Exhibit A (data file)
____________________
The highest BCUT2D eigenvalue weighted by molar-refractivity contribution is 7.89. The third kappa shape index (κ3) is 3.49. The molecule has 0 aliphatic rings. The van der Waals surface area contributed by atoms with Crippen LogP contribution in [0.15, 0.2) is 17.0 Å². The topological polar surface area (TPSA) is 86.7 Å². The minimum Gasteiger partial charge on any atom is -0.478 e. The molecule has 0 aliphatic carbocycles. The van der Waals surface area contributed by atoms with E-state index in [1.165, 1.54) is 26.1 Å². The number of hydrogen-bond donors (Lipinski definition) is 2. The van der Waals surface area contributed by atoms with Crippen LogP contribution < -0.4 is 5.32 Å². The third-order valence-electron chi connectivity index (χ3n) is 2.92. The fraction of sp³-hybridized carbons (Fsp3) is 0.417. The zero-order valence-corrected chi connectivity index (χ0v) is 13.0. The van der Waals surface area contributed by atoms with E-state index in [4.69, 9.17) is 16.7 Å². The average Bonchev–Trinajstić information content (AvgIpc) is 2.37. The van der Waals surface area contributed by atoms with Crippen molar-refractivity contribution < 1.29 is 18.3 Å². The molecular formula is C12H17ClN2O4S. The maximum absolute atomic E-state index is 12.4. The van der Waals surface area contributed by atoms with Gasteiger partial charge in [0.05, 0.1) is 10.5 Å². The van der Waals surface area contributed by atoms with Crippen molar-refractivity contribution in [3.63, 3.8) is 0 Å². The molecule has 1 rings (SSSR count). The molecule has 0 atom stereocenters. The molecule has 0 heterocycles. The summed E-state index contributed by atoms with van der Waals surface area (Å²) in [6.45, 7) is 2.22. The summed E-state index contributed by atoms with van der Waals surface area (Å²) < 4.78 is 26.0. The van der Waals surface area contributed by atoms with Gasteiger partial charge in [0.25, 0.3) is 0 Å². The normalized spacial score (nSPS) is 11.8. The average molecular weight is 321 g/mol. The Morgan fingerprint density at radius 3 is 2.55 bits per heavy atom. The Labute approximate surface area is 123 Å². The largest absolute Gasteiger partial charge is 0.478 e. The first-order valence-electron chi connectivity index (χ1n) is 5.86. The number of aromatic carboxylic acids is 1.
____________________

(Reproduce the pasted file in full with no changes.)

The highest BCUT2D eigenvalue weighted by molar-refractivity contribution is 7.89. The third kappa shape index (κ3) is 3.49. The molecule has 0 aliphatic rings. The van der Waals surface area contributed by atoms with Crippen LogP contribution in [0.15, 0.2) is 17.0 Å². The topological polar surface area (TPSA) is 86.7 Å². The minimum Gasteiger partial charge on any atom is -0.478 e. The molecule has 0 aliphatic carbocycles. The van der Waals surface area contributed by atoms with E-state index in [1.165, 1.54) is 26.1 Å². The number of hydrogen-bond donors (Lipinski definition) is 2. The van der Waals surface area contributed by atoms with Crippen LogP contribution < -0.4 is 5.32 Å². The third-order valence-electron chi connectivity index (χ3n) is 2.92. The fraction of sp³-hybridized carbons (Fsp3) is 0.417. The zero-order valence-corrected chi connectivity index (χ0v) is 13.0. The van der Waals surface area contributed by atoms with E-state index in [4.69, 9.17) is 16.7 Å². The average Bonchev–Trinajstić information content (AvgIpc) is 2.37. The van der Waals surface area contributed by atoms with Crippen molar-refractivity contribution < 1.29 is 18.3 Å². The molecular formula is C12H17ClN2O4S. The maximum absolute atomic E-state index is 12.4. The van der Waals surface area contributed by atoms with Gasteiger partial charge in [0.05, 0.1) is 10.5 Å². The van der Waals surface area contributed by atoms with Crippen molar-refractivity contribution in [3.63, 3.8) is 0 Å². The molecule has 1 rings (SSSR count). The molecule has 0 atom stereocenters. The molecule has 0 heterocycles. The summed E-state index contributed by atoms with van der Waals surface area (Å²) in [6.45, 7) is 2.22. The summed E-state index contributed by atoms with van der Waals surface area (Å²) < 4.78 is 26.0. The van der Waals surface area contributed by atoms with Gasteiger partial charge in [0.25, 0.3) is 0 Å². The normalized spacial score (nSPS) is 11.8. The average molecular weight is 321 g/mol. The Morgan fingerprint density at radius 3 is 2.55 bits per heavy atom. The Labute approximate surface area is 123 Å². The largest absolute Gasteiger partial charge is 0.478 e. The first-order valence-electron chi connectivity index (χ1n) is 5.86. The number of aromatic carboxylic acids is 1.